Vox Lux begins with fierce momentum, but ultimately succumbs to its own crushing weight, failing to make good on its vast potential.
In a year where Bradley Cooper’s A Star is Born remake tackles musical fame as a Hollywood throwback tragedy, Brady Corbet’s Vox Lux comes at the problem from an altogether different direction, To Corbet, who also penned the self-serious script, pop stardom is a constant state of crisis, a perpetual martyrdom machine greased with the revelatory tears of listeners and consumers. Split evenly between two disparate but woefully tethered time periods, the film begins with fierce momentum, but ultimately succumbs to its own crushing weight, failing to make good on its vast potential.
Side A takes place at the ass end of the ‘90s just before the turn of the millennium, when reality both looked and felt like the smoldering remnants of a long dead fire. Corbet sets up the story of Celeste Montgomery (Raffey Cassidy) with a shock and awe opening sequence, a startling school shooting that leaves the young woman one of few survivors. As the nation grieves this Columbine-esque tragedy, Celeste and her big sister Ellie write a healing song that takes the country by storm. This unexpected turn of events leads to Celeste getting a record deal, with her and her sister leaving town for a whirlwind new lifestyle with their sleazy manager (a very entertaining Jude Law).
This section moves with great assuredness, so driven by its darkly comic presence and a persistently maudlin approach tempering its inherent absurdity. The curious triangle between Celeste, her older sister and her manager is fascinating if discomfiting. There’s this seamless transition from the blunt, jump scares of the prologue sequence and the severe, foreboding opening credits to the more overtly bizarre pop star plot that makes it difficult to tell how up its own ass this movie is going to go.
On the one hand, there’s the distinct sense that Corbet has something genuine to say about this weird time in the nation’s history and the twin phenomena of mass shooting and post-TRL pop music, but on the other, there’s this feeling of dread that he’s not experienced or gifted enough to execute this vision. The strange blend of Gus Van Sant and Jonathan Demme influences coupled with the heavy-handed style, complete with omniscient Willem Dafoe voice-over narration, could really go either way.
Then Side B kicks in, cutting hard to 2017 where Celeste is all grown up, now played by Natalie Portman, with a teenage daughter of her own, Albertine (also played by Cassidy). Her relationships with The Manager and Ellie (Stacy Martin) are drastically different. Now, she’s a massive star about to tour on her sixth studio album, but Portman’s take on the character is leagues removed from Cassidy’s. This time jump is frustrating both because there’s clearly a lot of fertile ground to explore between the two eras and also Portman is such a jarring presence that it takes multiple scenes to accept that this is really the same protagonist two decades later.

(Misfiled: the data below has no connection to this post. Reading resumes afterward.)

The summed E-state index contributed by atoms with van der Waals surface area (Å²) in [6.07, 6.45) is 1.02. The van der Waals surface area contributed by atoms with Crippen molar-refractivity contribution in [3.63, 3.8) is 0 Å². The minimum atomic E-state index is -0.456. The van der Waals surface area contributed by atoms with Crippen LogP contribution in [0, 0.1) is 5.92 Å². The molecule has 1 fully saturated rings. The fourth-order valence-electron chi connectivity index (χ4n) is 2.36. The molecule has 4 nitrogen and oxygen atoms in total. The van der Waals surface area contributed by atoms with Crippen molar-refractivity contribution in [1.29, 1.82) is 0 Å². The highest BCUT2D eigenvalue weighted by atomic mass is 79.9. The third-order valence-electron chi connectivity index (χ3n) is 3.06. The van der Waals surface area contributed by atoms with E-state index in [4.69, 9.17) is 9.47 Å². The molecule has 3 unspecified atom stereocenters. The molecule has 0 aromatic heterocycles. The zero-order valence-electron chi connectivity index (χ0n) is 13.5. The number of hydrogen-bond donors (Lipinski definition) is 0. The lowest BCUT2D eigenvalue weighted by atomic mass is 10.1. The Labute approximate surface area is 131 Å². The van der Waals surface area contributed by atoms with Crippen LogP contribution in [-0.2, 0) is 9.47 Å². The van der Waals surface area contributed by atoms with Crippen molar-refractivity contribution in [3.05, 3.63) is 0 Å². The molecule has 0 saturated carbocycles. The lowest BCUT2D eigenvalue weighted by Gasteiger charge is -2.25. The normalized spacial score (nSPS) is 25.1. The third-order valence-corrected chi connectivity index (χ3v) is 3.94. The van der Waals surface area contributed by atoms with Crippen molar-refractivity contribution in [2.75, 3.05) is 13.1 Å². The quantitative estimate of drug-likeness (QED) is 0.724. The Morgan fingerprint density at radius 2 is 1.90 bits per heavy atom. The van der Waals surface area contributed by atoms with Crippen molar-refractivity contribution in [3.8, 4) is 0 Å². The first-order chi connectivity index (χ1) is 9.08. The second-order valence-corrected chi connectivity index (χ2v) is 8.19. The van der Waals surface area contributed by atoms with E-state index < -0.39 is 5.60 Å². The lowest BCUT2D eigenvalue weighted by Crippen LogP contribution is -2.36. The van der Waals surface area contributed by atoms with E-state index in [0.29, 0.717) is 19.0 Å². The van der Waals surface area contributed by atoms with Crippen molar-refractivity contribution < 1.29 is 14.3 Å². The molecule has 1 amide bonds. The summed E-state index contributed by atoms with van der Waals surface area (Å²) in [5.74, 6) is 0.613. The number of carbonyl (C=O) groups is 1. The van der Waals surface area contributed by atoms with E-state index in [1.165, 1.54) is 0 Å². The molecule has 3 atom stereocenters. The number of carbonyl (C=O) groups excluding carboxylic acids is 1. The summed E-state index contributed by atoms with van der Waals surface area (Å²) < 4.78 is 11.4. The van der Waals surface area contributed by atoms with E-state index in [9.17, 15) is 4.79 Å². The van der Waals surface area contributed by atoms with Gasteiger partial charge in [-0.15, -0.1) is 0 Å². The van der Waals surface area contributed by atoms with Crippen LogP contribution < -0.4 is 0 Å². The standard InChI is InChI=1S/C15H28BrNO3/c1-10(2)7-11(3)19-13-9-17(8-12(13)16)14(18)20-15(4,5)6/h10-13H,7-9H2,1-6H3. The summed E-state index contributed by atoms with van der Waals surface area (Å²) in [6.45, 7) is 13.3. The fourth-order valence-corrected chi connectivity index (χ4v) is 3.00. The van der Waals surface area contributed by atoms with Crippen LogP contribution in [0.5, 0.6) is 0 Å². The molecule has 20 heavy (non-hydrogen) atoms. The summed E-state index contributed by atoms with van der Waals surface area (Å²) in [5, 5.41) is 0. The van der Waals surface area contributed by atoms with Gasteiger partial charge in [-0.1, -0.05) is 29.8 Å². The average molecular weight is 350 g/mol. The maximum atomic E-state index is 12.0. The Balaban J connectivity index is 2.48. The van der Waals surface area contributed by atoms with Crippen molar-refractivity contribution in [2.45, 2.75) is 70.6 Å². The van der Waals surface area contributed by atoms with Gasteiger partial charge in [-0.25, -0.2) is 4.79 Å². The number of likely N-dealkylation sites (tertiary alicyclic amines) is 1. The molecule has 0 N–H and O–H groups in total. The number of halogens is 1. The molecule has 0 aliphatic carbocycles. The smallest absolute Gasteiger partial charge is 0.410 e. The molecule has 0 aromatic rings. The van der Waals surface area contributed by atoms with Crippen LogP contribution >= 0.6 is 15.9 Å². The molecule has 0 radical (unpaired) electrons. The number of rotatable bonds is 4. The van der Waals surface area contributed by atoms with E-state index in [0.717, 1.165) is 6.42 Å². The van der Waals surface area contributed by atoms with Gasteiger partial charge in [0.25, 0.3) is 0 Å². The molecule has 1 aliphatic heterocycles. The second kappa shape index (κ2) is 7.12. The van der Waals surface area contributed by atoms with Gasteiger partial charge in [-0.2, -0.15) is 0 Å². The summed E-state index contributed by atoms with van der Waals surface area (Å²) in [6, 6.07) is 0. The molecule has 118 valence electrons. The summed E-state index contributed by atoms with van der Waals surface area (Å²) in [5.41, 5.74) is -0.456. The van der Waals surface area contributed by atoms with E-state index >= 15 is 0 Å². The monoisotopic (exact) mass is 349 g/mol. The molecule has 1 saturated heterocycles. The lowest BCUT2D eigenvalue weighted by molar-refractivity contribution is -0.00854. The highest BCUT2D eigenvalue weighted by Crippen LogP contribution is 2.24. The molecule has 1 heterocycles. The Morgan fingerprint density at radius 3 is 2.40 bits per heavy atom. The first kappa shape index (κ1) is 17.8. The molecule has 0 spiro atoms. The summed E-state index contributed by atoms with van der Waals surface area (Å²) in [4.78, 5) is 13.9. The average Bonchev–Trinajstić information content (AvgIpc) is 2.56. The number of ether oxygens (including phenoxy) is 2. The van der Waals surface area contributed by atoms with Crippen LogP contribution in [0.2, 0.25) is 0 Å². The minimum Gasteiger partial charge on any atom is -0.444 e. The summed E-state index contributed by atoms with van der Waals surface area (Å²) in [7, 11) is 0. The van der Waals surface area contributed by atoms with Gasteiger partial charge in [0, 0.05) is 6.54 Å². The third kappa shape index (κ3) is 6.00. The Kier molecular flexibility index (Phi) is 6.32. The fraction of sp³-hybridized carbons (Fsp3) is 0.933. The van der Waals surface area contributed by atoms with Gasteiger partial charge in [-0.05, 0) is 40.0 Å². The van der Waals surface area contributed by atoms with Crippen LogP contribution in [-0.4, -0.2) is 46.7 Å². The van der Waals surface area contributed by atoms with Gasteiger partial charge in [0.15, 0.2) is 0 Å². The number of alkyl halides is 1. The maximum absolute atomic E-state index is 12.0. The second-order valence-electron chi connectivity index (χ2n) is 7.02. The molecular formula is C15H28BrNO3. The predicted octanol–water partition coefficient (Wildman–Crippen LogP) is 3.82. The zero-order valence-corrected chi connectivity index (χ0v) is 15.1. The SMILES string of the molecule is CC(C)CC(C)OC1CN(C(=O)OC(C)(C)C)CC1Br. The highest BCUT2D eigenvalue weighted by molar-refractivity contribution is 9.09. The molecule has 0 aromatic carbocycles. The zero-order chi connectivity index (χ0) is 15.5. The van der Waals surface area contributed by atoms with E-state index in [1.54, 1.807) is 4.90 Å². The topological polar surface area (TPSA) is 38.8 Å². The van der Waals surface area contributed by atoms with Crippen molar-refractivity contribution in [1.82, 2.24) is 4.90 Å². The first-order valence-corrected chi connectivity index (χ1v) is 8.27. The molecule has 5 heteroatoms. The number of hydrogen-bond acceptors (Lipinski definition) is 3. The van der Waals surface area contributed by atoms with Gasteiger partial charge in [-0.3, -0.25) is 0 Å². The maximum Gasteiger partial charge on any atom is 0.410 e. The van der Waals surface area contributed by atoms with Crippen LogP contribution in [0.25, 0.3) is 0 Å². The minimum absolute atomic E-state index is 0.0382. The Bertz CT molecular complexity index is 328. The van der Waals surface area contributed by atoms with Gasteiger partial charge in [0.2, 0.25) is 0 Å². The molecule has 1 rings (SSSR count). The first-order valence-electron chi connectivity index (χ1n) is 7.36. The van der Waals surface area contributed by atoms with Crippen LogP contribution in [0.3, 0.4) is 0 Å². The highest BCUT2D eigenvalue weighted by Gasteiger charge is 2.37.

Where the film’s first half feels audacious and vital, off-kilter in all the best ways, its second half settles into a boring and predictable portrait of post-millennial fame, with Celeste’s debauchery and complaints about being in the public eye so rote. In this present day, a different mass shooting affects Celeste’s tour launch, which in turn affects interactions with her inner circle. But rather than draw useful conclusions or even pose any interesting questions, the rest of the movie limps along to a lackluster final performance set piece that nearly pulls it all together, but not quite.
Vox Lux either needs to be leaner and more taut or considerably longer and more epic in scope to function properly. The dichotomy between the two eras feels less purposeful than haphazard. For every laudable stylistic tic Corbet employs, like the surprisingly effective narration, there’s another that proves too distracting to accept. Scott Walker’s original score is suitably haunting and moving, but the Celeste songs Sia provides are hollow in a way that’s meant to support the film’s themes but only serves to make the world less believable. There’s one particular song from Celeste’s early days that sounds exactly like Lorde, an unnecessary anachronism that negatively impacts the otherwise affecting elements of that period’s tone.
Portman delivers a daring performance, but it’s marred by lackluster writing for her half of the feature and a lot of risky choices that lends her turn an odd Nic Cageiness one would not expect. She’s might be the last actress anyone would forecast turning herself into an accidental meme. Vox Lux, despite not sticking the landing, cannot be entirely written off. For all its foibles, there are too many moments with real potency to dismiss it outright. Perhaps this is an important stepping stone in the evolution of Corbet as a filmmaker and in the future, he’ll cull together a project with more profound underpinnings than drawing a squiggly line from Elephant to Britney’s 2006 meltdown. As it stands, the film still deserves praise for the unique way it distills modern American society to a merry-go-round of the give and take between tragedy and sympathy, of sacrifice and idolatry, and the cycles we as a people seem incapable of breaking.